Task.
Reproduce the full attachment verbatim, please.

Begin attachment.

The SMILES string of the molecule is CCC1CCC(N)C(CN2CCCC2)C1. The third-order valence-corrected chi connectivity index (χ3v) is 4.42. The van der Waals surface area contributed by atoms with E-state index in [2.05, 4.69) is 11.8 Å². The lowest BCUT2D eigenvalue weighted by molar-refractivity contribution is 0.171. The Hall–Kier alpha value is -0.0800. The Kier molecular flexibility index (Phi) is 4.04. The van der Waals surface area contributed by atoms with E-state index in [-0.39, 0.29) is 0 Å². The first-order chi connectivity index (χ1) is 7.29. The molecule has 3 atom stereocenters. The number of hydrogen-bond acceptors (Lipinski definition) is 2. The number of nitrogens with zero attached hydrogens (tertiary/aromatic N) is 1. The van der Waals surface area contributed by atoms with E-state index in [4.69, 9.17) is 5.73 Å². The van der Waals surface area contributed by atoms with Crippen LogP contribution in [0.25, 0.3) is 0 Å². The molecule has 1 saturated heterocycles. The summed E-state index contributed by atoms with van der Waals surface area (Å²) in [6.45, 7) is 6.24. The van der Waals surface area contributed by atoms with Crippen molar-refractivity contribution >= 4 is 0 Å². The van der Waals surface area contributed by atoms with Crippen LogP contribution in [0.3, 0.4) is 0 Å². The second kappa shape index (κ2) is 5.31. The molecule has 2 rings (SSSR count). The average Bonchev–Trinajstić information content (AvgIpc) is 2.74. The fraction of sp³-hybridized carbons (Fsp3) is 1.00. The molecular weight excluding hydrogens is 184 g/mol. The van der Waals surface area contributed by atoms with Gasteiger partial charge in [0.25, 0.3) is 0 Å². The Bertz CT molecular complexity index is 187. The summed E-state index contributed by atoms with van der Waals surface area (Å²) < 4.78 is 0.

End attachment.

The SMILES string of the molecule is CCC1CCC(N)C(CN2CCCC2)C1. The third-order valence-corrected chi connectivity index (χ3v) is 4.42. The van der Waals surface area contributed by atoms with E-state index in [2.05, 4.69) is 11.8 Å². The lowest BCUT2D eigenvalue weighted by molar-refractivity contribution is 0.171. The Hall–Kier alpha value is -0.0800. The Kier molecular flexibility index (Phi) is 4.04. The van der Waals surface area contributed by atoms with E-state index in [-0.39, 0.29) is 0 Å². The first-order chi connectivity index (χ1) is 7.29. The molecule has 3 atom stereocenters. The number of hydrogen-bond acceptors (Lipinski definition) is 2. The number of nitrogens with zero attached hydrogens (tertiary/aromatic N) is 1. The van der Waals surface area contributed by atoms with E-state index in [4.69, 9.17) is 5.73 Å². The van der Waals surface area contributed by atoms with Crippen LogP contribution in [0.25, 0.3) is 0 Å². The molecule has 1 saturated heterocycles. The summed E-state index contributed by atoms with van der Waals surface area (Å²) in [6.45, 7) is 6.24. The van der Waals surface area contributed by atoms with Crippen molar-refractivity contribution >= 4 is 0 Å². The van der Waals surface area contributed by atoms with Crippen LogP contribution in [0.3, 0.4) is 0 Å². The second kappa shape index (κ2) is 5.31. The molecule has 2 rings (SSSR count). The average Bonchev–Trinajstić information content (AvgIpc) is 2.74. The fraction of sp³-hybridized carbons (Fsp3) is 1.00. The molecular weight excluding hydrogens is 184 g/mol. The van der Waals surface area contributed by atoms with Gasteiger partial charge in [0.25, 0.3) is 0 Å². The Bertz CT molecular complexity index is 187. The summed E-state index contributed by atoms with van der Waals surface area (Å²) < 4.78 is 0.